On February 16, one of the most awaited movies of this time premiers: Black Panther. It is a movie like no other featuring an African American director, a prominent African American cast, and the first ever African American protagonist featured in a Marvel movie!
What makes this movie so spectacular is not just its cinematography, but rather the social message it brings. Black empowerment is a much-needed message today, especially with the recent white supremacy showings in Charlottesville and police brutality towards blacks driven by racism.
Black history month was originally created to remind and teach African American youth about their ancestral roots and the strong African American men and women who advocated for their liberties, such as Martin Luther King Jr. and Harriet Tubman. Read more in our related articles.
DIVERSITY Is Important
Black history month is also an opportunity for all children to learn about equality and the importance of diversity. The word "diversity" is much more than ethnicity -- it includes gender, age, religion, economic background, and a variety of other things.
Diversity is very important for the further development of mankind as people who have seen or lived under different circumstances will often bring new ideas and perspectives to the table. For example, if a diverse group of people wanted to improve their community, people of different origins could produce more ideas than people who have experienced the exact same things.
Many times, fear occurs when we do not understand something well enough. Diversity changes our naturally formed biases against people of certain backgrounds because we do not grasp their culture or the circumstances that enabled them to become who they are. As a result, cultural diversity creates less discrimination (which allows events like police brutality to take place) and helps the world to become more unified and peaceful.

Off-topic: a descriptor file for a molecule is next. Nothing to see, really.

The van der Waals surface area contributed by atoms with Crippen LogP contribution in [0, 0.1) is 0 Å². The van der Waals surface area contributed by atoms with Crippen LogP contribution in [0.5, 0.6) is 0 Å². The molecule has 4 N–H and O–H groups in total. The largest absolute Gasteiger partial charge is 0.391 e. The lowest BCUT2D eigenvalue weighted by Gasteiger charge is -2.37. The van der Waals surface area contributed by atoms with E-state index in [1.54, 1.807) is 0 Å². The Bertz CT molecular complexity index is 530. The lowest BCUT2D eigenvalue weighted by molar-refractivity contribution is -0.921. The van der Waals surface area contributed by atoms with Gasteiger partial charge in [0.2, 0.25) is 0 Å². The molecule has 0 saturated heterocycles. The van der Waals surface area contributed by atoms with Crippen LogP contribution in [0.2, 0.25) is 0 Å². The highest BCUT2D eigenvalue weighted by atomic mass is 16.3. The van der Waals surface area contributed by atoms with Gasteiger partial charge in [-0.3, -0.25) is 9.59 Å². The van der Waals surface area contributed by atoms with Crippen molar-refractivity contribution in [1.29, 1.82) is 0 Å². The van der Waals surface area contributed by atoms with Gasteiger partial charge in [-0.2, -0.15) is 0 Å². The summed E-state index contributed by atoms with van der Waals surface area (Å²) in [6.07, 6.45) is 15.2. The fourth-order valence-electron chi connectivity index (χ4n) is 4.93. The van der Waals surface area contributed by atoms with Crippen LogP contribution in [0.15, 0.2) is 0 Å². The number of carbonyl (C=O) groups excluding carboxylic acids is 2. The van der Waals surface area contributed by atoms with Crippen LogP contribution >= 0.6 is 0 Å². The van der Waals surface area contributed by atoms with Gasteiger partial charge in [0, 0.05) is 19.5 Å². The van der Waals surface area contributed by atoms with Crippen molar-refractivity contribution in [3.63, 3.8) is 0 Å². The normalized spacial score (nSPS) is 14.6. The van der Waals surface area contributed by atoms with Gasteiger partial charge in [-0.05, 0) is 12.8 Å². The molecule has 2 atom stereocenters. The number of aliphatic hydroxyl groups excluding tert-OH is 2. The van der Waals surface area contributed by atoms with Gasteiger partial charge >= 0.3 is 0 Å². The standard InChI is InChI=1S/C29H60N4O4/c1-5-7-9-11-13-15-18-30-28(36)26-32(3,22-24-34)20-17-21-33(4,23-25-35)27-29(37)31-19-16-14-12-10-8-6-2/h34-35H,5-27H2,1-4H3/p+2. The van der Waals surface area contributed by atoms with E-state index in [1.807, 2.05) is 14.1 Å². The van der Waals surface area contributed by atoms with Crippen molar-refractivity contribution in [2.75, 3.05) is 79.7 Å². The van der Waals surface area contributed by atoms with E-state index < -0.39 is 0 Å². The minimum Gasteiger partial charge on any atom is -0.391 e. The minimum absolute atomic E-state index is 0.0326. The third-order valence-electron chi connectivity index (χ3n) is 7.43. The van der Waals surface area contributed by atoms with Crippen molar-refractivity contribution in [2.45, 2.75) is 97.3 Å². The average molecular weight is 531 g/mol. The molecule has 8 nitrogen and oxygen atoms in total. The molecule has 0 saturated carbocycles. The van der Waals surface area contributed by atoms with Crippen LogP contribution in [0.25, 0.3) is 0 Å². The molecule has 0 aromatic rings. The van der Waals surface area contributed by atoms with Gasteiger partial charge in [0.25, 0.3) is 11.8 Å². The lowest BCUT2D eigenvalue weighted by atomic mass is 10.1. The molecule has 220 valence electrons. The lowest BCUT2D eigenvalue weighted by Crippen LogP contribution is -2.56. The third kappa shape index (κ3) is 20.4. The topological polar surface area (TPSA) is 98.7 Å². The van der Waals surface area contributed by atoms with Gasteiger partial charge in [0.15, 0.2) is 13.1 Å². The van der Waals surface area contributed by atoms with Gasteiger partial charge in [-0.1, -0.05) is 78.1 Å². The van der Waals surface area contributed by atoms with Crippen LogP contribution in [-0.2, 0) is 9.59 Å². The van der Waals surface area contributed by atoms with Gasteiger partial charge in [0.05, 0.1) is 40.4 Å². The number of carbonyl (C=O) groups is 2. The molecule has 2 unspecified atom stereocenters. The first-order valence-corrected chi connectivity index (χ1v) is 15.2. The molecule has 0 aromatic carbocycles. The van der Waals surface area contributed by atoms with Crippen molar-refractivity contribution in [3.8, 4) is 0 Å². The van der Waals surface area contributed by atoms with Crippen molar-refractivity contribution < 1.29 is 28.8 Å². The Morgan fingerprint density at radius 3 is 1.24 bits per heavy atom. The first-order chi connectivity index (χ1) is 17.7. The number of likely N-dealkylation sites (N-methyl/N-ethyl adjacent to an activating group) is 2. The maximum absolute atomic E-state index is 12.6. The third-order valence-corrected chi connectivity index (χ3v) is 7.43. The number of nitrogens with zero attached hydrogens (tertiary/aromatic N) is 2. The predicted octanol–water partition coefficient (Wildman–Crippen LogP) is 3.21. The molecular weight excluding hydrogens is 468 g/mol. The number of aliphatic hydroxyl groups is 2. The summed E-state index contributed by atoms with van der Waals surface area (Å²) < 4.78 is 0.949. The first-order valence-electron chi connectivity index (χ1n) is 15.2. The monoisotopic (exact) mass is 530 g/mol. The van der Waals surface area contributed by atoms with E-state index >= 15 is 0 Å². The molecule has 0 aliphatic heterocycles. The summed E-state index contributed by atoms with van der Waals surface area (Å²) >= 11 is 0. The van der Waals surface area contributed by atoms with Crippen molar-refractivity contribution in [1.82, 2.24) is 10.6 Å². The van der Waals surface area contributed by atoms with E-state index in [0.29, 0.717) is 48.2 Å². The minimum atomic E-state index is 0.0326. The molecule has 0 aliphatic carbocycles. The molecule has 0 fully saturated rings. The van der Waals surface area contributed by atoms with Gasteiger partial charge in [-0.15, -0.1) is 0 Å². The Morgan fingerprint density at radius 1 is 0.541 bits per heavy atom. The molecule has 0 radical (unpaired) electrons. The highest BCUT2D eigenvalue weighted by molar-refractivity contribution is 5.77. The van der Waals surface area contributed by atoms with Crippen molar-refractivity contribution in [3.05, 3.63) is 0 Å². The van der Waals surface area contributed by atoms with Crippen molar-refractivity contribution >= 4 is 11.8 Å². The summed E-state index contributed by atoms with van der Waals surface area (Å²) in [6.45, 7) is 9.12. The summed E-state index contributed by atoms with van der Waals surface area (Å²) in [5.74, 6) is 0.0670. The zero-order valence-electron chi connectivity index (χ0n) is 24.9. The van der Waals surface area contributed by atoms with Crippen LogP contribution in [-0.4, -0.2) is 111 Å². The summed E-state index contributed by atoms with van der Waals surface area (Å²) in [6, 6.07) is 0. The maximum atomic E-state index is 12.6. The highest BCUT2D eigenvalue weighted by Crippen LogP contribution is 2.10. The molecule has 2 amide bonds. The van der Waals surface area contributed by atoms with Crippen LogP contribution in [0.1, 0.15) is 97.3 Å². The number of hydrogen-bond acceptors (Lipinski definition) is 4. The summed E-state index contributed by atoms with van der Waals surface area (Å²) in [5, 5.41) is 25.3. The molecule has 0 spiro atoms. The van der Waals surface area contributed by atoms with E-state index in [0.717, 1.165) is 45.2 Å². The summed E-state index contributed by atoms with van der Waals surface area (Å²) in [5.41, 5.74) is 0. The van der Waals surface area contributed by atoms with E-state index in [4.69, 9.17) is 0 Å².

One person Black History Month remembers is Florence Price, a black woman. During her lifetime, she was not celebrated as a composer due to her status as an African American and a female.
Price is the first woman to gain national recognition for her compositions and the first to have one of her symphonies performed by a prominent orchestra -- a feat like no other, as her field is filled with white men. Her music withered away and was soon lost, only to be discovered decades after her death in her summer home. Her almost-lost music is a reminder that culture and history, if not treasured and taken care of, could simply disappear.
Even now, there are many African Americans who are breaking boundaries. Simply look to the winter Olympics. Maame Biney is the first black woman to make the speedskating team and the second African-born competitor for the US at the winter Olympics. She is well known for her quick bolts during the beginning of the race.
Other black skaters include Shani Davis who is returning for his fifth Olympic games and holds two gold medals in the event. His accomplishments have been featured in Smithsonian’s National Museum of African American History. Moreover, bobsledding features three black women: Elana Meyers Taylor, Lauren Gibbs and Aja Evans. Taylor is the first American woman to win a World title and won a silver medal at the 2014 Sochi Olympics.
Black history month is a time to celebrate influential black people. They are challenging societal norms and encouraging younger African Americans to dream big and feel proud of their culture. Even if you are not black, you can still promote diversity by educating yourself and others about black history. Together, we can break the glass ceiling, and not just for women.
Now, let's enjoy some soul-stirring music composed by Florence Price...